7. dawg53

    dawg53 Humble

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    Quote:You wouldnt wanna tell my hard-headed 85 year old Irish mother that! LOL!
     
  8. dustbath

    dustbath Chillin' With My Peeps

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    Most people do say that his problem is "old age." But it came on suddenly and is getting rapidly worse and the vets all seem to think there is something specific behind it.

    The vet did show me how to use the tube to feed him his meds. The "air duct" is actually at the front of his beak, about as far in as my (49 non year-old female) fingernail reaches. If you put the tube all the way to the back of his throat, and if it slides in easily, it's in the right place. She said it is almost impossible to put it down his airway by mistake and if I did, I would feel a lot of resistance. This was a big relief to me as I've always been afraid of accidentally drowning my birds by forcing anything into their beak.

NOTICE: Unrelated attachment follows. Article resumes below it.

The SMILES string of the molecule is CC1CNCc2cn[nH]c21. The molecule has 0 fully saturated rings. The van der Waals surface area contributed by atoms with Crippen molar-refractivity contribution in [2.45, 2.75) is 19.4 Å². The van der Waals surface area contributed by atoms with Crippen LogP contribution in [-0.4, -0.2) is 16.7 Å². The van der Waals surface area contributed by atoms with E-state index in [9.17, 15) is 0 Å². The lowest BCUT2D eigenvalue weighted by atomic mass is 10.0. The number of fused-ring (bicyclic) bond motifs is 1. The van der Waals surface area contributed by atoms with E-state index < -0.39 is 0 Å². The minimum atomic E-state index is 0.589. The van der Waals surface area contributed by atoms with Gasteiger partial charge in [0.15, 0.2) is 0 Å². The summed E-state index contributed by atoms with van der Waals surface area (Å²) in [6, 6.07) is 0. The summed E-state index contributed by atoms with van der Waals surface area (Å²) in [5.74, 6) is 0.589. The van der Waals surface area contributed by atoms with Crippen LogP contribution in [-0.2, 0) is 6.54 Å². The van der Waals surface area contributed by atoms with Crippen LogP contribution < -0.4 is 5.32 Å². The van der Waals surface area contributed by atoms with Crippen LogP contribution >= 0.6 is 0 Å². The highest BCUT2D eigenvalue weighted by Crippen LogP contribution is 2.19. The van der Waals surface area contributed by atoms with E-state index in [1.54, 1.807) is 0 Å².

I've blocked off the roost entirely on the "old bird" side of the coop. He isn't up to it now anyway. I've been keeping lots of clean bedding on the floor instead. He can't support himself on his feet so can't roost now. I'll look into lowering the roost on the other side too. For space reasons, it's convenient having it higher but I don't want injuries.
     
  9. chkn

    chkn Chillin' With My Peeps

    Jun 27, 2010
    It seems like you've had the best luck with the steroids. It sure does seem like a joint problem. I wonder if there's some kind of wrap you can do on the knees. I'd like to see a picture of your 12 year old boy. Good luck sweetie.
     
  10. dustbath

    dustbath Chillin' With My Peeps

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    [​IMG]

    I think I've attached a photo of him. He's visiting the hens here.

    He's still getting worse. Today he only staggers a few steps. He sits way forward on his breast and is having more trouble keeping his balance. I started tube-feeding him water when I give him his medicine, only 15 ml at a time, twice a day. I know this isn't what he needs but he is drinking some on his own and I'm afraid of overdoing it. I'm pretty much out of options and just hope another day on the new meds might help.

    The vet said definitely not to use steroids; if he has an infection, they would make it worse.
     
    Last edited: Jun 22, 2011